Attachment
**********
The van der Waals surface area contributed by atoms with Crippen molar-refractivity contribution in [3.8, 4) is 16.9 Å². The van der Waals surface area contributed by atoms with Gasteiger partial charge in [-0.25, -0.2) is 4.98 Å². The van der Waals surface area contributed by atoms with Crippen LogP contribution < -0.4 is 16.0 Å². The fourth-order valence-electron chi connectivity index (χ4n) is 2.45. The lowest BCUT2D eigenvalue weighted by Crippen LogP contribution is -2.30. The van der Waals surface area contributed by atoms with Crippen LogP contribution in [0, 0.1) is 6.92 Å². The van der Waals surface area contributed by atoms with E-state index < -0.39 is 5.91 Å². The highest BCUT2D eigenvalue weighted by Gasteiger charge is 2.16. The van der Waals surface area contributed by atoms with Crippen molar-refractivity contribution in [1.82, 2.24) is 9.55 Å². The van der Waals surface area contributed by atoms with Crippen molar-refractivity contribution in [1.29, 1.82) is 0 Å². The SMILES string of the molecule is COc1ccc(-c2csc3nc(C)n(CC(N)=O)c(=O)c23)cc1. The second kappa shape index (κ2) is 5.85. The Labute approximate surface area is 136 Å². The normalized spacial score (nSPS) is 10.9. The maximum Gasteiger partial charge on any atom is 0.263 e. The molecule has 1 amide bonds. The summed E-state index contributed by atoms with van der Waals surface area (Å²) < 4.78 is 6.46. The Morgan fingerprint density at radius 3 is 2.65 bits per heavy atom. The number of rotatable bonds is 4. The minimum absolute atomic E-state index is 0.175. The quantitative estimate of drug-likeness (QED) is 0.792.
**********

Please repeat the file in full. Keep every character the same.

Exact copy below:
The van der Waals surface area contributed by atoms with Crippen molar-refractivity contribution in [3.8, 4) is 16.9 Å². The van der Waals surface area contributed by atoms with Gasteiger partial charge in [-0.25, -0.2) is 4.98 Å². The van der Waals surface area contributed by atoms with Crippen LogP contribution < -0.4 is 16.0 Å². The fourth-order valence-electron chi connectivity index (χ4n) is 2.45. The lowest BCUT2D eigenvalue weighted by Crippen LogP contribution is -2.30. The van der Waals surface area contributed by atoms with Crippen LogP contribution in [0, 0.1) is 6.92 Å². The van der Waals surface area contributed by atoms with E-state index < -0.39 is 5.91 Å². The highest BCUT2D eigenvalue weighted by Gasteiger charge is 2.16. The van der Waals surface area contributed by atoms with Crippen molar-refractivity contribution in [1.82, 2.24) is 9.55 Å². The van der Waals surface area contributed by atoms with Crippen molar-refractivity contribution in [1.29, 1.82) is 0 Å². The SMILES string of the molecule is COc1ccc(-c2csc3nc(C)n(CC(N)=O)c(=O)c23)cc1. The second kappa shape index (κ2) is 5.85. The Labute approximate surface area is 136 Å². The normalized spacial score (nSPS) is 10.9. The maximum Gasteiger partial charge on any atom is 0.263 e. The molecule has 1 amide bonds. The summed E-state index contributed by atoms with van der Waals surface area (Å²) < 4.78 is 6.46. The Morgan fingerprint density at radius 3 is 2.65 bits per heavy atom. The number of rotatable bonds is 4. The minimum absolute atomic E-state index is 0.175. The quantitative estimate of drug-likeness (QED) is 0.792.